A solar eclipse can now be viewed in a downtown parking lot

  • This sign is part of the solar system walk on South Main Street in Concord. Kramer has installed signs along the orbits at places where you can see the dome, giving an idea of what the sun would look like from the actual planetary orbit. Robert Kramer / Courtesy

  • Latest sign as part of the solar system walk, on South Main St. in Concor. Robert Kramer—Courtesy

  • A miniature moon placed near Ledyard Bank on South Main Street uses the State House dome to simulate a solar eclipse. GEOFF FORESTER / Monitor staff

  • The moon on South Main Street to help map the solar system on Friday, May 14, 2021. GEOFF FORESTER—Monitor staff

  • When you line yourself up just right behind the small moon object in the Ledyard Bank parking lot, you can recreate the science behind a solar eclipse, assuming of course that the state house dome is the sun.

  • The State House dome in downtown Concord. GEOFF FORESTER—Monitor staff

  • The State House dome in downtown Concord. GEOFF FORESTER—Monitor staff

Monitor staff
Published: 5/16/2021 8:00:17 PM

There’s something new in a parking lot on South Main Street. It’s a moon; specifically, our moon.

“It works quite well, I think, that post with the moon on it. It really lets you see what happens … in an eclipse,” said Rob Kramer, who got permission to put up the tiny (1-inch diameter) celestial object at the Ledyard Bank at 74 S. Main St.

Stand alongside the explanatory sign that Kramer installed 9 feet away and look at this moon. You’ll see the State House dome behind it. If you’re in just the right spot the little moon will exactly cover the big dome, just as the moon will exactly cover the sun as seen from northern New Hampshire in three years during a solar eclipse.

Kramer designed it that way using the ratio between the size of the State House dome and the size of the sun (140 million to one).

Kramer is an anesthesiologist who has worked at Concord Hospital for a quarter-century. He has presented many science talks and projects at area schools and led the science club at Bow Middle School for years.

The eclipse installation is part of the unusual, perhaps unique, “planet walk” that he has installed in Concord and surrounding towns.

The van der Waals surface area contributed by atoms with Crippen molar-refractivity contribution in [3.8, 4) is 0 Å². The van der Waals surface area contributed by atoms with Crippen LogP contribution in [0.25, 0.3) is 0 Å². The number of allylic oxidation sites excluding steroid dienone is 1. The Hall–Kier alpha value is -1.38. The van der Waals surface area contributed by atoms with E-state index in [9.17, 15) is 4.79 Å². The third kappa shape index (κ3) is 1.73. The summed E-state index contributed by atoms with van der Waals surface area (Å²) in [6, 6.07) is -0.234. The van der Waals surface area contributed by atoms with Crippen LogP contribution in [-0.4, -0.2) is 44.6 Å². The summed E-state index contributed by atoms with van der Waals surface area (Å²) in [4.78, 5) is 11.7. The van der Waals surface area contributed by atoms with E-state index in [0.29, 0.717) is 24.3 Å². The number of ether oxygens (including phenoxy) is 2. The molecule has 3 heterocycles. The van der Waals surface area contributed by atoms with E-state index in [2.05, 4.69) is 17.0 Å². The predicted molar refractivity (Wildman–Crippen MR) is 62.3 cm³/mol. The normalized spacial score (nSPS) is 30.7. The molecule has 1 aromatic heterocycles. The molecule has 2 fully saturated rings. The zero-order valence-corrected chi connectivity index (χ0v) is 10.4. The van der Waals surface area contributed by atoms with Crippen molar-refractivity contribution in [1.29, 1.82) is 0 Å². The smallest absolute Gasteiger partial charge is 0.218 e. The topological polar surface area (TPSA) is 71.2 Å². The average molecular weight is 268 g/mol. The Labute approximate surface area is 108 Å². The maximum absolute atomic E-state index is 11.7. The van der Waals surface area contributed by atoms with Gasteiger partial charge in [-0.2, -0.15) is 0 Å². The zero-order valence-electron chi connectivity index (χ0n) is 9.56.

Such walks, common at science museums, space out scale models of planets in a line that extends yards, blocks or even miles, depending on the scale. People walk along it to get a better feel of how incredibly empty space can be and why it will take astronauts at least 18 months to get to Mars.

Kramer’s walk is different because it doesn’t have what he calls “false syzygy,” the astronomical term for planetary alignment.

Planets don’t line up in reality so his walk doesn’t line them up – instead, he presents the entire orbit for everybody from Mercury to Earth to the asteroids to Neptune (sorry, Pluto). Because of the scale, that puts the outer planets well beyond the city border, as far away as Mount Kearsarge. If you really want to walk those orbits you’d better put aside a few days.

Kramer has installed signs along the orbits at places where you can see the State House dome, giving an idea of what the sun would look like from the actual planetary orbit.

“Overall I’m very happy at how they have lasted through the winter. I had to replace a few signs, but not many,” he said.

His project, including the location of his signs, is described online and in brochures he has dropped off at some area stores and restaurants. Once the capital building opens up, he’ll have them there, as well.

Kramer also hopes to get some drone video footage shot, partly so that you can see what the State House “sun” looks like from the furthest orbits, where he doesn’t have an on-the-ground viewing spot.

Kramer’s website is called Wander The Play (wandertheplay.com) because he has written a play featuring four teens, parodies of popular songs, planets personified and astronomical facts amid jokes and puns. With the planetary walk done, that’s his real focus.

“I’m trying to get the play on stage. I’m writing to different schools to see if they to put it on,” he said.

(David Brooks can be reached at 369-3313 or dbrooks@cmonitor.com or on Twitter @GraniteGeek.)



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